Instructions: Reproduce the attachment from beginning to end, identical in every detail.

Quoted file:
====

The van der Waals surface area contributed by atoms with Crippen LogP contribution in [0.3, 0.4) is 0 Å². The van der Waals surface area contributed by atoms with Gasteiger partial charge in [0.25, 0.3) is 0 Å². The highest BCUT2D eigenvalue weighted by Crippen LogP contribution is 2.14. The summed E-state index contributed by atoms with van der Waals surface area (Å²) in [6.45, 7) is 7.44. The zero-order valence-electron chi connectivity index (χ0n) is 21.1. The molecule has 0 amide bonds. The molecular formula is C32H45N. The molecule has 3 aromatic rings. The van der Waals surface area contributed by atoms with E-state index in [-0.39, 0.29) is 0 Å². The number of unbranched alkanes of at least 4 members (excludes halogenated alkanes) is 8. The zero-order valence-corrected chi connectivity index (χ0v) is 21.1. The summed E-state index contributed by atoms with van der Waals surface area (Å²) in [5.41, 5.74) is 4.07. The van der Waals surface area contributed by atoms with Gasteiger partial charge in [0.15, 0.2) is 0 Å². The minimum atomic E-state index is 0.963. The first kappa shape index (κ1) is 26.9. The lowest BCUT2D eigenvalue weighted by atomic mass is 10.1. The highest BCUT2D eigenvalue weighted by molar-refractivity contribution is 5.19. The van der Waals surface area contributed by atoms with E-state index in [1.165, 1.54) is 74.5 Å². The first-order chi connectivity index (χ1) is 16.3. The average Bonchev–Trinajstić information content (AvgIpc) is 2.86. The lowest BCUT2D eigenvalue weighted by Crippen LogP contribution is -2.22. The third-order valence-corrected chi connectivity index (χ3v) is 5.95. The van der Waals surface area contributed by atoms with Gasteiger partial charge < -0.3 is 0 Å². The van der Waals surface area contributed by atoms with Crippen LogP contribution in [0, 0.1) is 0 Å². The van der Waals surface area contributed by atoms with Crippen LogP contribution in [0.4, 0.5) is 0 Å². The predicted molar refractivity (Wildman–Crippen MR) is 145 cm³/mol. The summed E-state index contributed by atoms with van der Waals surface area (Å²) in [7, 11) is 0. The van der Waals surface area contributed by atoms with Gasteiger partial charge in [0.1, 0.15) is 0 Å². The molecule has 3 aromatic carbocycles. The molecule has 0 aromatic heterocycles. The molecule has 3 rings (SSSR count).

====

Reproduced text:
The van der Waals surface area contributed by atoms with Crippen LogP contribution in [0.3, 0.4) is 0 Å². The van der Waals surface area contributed by atoms with Gasteiger partial charge in [0.25, 0.3) is 0 Å². The highest BCUT2D eigenvalue weighted by Crippen LogP contribution is 2.14. The summed E-state index contributed by atoms with van der Waals surface area (Å²) in [6.45, 7) is 7.44. The zero-order valence-electron chi connectivity index (χ0n) is 21.1. The molecule has 0 amide bonds. The molecular formula is C32H45N. The molecule has 3 aromatic rings. The van der Waals surface area contributed by atoms with E-state index in [-0.39, 0.29) is 0 Å². The number of unbranched alkanes of at least 4 members (excludes halogenated alkanes) is 8. The zero-order valence-corrected chi connectivity index (χ0v) is 21.1. The summed E-state index contributed by atoms with van der Waals surface area (Å²) in [5.41, 5.74) is 4.07. The van der Waals surface area contributed by atoms with Gasteiger partial charge in [0.15, 0.2) is 0 Å². The minimum atomic E-state index is 0.963. The first kappa shape index (κ1) is 26.9. The lowest BCUT2D eigenvalue weighted by atomic mass is 10.1. The highest BCUT2D eigenvalue weighted by molar-refractivity contribution is 5.19. The van der Waals surface area contributed by atoms with E-state index in [1.165, 1.54) is 74.5 Å². The first-order chi connectivity index (χ1) is 16.3. The average Bonchev–Trinajstić information content (AvgIpc) is 2.86. The lowest BCUT2D eigenvalue weighted by Crippen LogP contribution is -2.22. The third-order valence-corrected chi connectivity index (χ3v) is 5.95. The van der Waals surface area contributed by atoms with Gasteiger partial charge < -0.3 is 0 Å². The van der Waals surface area contributed by atoms with Crippen LogP contribution in [0, 0.1) is 0 Å². The van der Waals surface area contributed by atoms with Crippen LogP contribution in [0.4, 0.5) is 0 Å². The predicted molar refractivity (Wildman–Crippen MR) is 145 cm³/mol. The summed E-state index contributed by atoms with van der Waals surface area (Å²) in [7, 11) is 0. The van der Waals surface area contributed by atoms with Gasteiger partial charge in [0.1, 0.15) is 0 Å². The molecule has 3 aromatic carbocycles. The molecule has 0 aromatic heterocycles. The molecule has 3 rings (SSSR count).